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Figure 7: Group 2 preoperative orthopantomogram showing displaced left angle fracture of mandible

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Figure 8: Group 1 intermaxillary fixation eyelet wiring

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Figure 9: Group 2 intermaxillary fixation Erich's arch bar wiring

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Figure 10: Group 1 incision and surgical exposure

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Figure 11: Group 2 incision and surgical exposure

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Figure 12: Group 1 four-hole titanium miniplates with gap intraoral adaptation

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Figure 13: Group 2 six-hole titanium mini plate with gap intraoral plate adaptation

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Figure 14: Group 1 four-hole titanium plate fixation

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Figure 15: Group 2 six-hole titanium plate fixation

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Figure 16: Group 1 postoperative occlusion

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Figure 17: Group 2 postoperative occlusion

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Figure 18: Group 1 postoperative orthopantomogram – 1 week

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Figure 19: Group 2 postoperative orthopantomogram – 1 week

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Figure 20: Group 1 postoperative orthopantomogram – 3 weeks

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Figure 21: Group 2 postoperative orthopantomogram – 3 weeks

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Figure 22: Group 1 postoperative orthopantomogram – 3 months

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Figure 23: Group 2 postoperative orthopantomogram – 3 months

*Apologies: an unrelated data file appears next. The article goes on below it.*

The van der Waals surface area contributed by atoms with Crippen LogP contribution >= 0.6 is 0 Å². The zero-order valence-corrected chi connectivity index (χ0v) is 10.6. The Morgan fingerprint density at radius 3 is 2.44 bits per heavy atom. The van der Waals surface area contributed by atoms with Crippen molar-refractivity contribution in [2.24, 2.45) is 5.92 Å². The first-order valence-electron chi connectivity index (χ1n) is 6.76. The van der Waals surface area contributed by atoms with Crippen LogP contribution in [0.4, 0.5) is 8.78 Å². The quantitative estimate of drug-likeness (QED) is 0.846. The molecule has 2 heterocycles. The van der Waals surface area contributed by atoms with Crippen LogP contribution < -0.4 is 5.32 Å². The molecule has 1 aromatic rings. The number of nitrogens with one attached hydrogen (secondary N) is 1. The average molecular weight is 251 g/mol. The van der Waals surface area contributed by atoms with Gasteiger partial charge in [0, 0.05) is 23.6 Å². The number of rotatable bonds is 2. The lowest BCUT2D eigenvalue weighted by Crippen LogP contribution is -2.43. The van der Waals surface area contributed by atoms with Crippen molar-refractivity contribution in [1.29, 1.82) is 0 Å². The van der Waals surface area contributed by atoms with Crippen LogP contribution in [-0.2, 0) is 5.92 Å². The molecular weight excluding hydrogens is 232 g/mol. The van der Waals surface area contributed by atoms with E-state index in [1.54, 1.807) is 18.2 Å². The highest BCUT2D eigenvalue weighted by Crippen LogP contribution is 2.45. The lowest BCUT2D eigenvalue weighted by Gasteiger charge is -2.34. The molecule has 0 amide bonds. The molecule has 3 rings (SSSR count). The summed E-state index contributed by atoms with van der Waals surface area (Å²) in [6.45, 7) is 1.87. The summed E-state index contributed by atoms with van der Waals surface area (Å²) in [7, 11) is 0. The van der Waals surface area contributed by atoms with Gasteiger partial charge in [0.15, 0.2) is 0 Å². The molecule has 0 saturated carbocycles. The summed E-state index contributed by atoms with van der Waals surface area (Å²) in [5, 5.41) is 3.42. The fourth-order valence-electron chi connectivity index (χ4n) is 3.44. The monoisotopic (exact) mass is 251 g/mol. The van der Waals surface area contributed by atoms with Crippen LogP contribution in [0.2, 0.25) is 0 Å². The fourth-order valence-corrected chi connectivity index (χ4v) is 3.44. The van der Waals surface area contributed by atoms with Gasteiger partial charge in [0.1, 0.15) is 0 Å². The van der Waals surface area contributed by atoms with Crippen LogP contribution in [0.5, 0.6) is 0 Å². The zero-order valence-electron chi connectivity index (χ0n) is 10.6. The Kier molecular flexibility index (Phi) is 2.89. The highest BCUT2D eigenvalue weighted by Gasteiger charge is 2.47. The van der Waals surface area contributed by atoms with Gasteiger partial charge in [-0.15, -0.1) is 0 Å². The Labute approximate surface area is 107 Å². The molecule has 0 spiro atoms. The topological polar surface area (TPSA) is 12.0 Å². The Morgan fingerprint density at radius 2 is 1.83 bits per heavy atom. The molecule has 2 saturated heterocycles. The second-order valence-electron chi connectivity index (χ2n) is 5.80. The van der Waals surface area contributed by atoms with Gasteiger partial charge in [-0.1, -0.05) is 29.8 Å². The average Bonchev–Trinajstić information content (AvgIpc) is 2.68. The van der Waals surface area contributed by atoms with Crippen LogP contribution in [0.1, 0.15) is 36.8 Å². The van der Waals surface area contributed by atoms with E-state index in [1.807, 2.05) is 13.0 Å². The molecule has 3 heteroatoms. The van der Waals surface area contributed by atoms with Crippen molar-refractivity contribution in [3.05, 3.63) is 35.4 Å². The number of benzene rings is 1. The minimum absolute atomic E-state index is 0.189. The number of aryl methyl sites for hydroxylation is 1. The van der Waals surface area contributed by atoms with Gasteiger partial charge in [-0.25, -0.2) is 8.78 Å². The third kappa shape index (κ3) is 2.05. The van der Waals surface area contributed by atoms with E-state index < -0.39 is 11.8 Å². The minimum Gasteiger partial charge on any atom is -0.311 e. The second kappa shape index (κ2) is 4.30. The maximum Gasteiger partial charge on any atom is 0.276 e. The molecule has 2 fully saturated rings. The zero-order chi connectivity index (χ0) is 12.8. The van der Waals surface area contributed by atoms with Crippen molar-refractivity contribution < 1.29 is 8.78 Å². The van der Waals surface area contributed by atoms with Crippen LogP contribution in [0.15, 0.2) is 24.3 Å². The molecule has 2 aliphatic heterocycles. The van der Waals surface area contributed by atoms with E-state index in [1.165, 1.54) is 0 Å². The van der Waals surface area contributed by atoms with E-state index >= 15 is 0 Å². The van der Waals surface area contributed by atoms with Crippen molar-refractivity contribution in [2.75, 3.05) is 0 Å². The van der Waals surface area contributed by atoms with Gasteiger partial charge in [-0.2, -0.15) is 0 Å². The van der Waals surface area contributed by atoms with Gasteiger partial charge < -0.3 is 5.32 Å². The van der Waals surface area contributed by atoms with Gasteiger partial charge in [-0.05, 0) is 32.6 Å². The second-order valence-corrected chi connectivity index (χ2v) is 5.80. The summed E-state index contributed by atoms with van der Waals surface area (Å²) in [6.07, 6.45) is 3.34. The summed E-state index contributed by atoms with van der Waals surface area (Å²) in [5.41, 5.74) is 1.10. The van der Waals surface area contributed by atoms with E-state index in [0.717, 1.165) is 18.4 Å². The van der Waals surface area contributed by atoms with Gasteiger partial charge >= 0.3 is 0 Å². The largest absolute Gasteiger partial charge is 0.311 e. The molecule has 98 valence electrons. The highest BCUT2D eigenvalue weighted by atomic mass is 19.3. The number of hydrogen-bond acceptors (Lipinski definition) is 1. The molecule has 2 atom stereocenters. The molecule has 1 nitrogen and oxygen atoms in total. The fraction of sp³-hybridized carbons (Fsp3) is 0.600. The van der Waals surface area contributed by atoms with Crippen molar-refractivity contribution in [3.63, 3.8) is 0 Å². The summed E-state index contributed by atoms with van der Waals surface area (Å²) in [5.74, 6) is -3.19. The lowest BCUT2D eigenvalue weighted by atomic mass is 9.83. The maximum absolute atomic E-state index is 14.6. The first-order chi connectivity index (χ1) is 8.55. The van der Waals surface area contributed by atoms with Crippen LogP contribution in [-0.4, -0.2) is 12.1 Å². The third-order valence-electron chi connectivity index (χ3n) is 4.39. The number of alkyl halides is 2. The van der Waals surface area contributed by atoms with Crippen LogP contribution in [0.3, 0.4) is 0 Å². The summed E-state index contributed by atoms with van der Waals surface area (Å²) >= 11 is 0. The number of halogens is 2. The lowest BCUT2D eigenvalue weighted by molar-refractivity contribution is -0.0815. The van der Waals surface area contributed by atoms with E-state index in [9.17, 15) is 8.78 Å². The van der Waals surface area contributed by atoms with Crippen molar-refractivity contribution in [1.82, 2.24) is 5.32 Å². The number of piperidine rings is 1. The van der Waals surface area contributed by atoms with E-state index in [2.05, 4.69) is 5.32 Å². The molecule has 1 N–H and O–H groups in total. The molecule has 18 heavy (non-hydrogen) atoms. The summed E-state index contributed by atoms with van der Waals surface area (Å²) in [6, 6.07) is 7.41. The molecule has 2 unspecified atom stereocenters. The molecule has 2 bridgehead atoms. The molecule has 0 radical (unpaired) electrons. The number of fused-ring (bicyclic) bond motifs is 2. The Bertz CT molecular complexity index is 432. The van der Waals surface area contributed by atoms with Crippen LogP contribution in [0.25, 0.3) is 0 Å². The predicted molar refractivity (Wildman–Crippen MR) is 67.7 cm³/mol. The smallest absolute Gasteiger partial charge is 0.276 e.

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  Results Top


Twenty patients with isolated angle of the mandible fracture were included in the study. Patients presented with chief complaints of inability to open the mouth, swelling of the face, deranged occlusion, inability to close the mouth, and mobility of segments. The patients were divided into two groups, each containing ten patients. Majority of the patients were male constituting nearly 90%. In 80% of cases, the angle fracture was on the right side; the post traumatic swelling was present in 70% of cases. The etiology of trauma was road traffic accidents in 19 patients and assault in one case. The angle fractures were minimally and moderately displaced in 70% of the patients and nondisplaced in 30% of the patients. The third molars were involved in 50% of the cases and required extraction of the tooth due to fracture of the crown with pulp exposure and mobile teeth in the fracture line. The parameters assessed both preoperatively and postoperatively were mouth opening, occlusion, bite force on the molar region, and neurosensory deficit such as paresthesia. Intraoperatively, the parameters assessed were intraoperative time, stability of fragments, and access to the retromolar trigone during the last screw placement and adaptability of the titanium miniplates on the bone contour. In all these patients, it is observed that there is a gradual improvement in the mouth opening after open reduction with internal fixation with a follow-up period of 3 months [Table 1].
Table 1: Mouth opening in mm

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There is a significant improvement in the masticatory efficiency of the Group 1 individuals than Group 2 individuals after the surgical management following bite force evaluation [Table 2].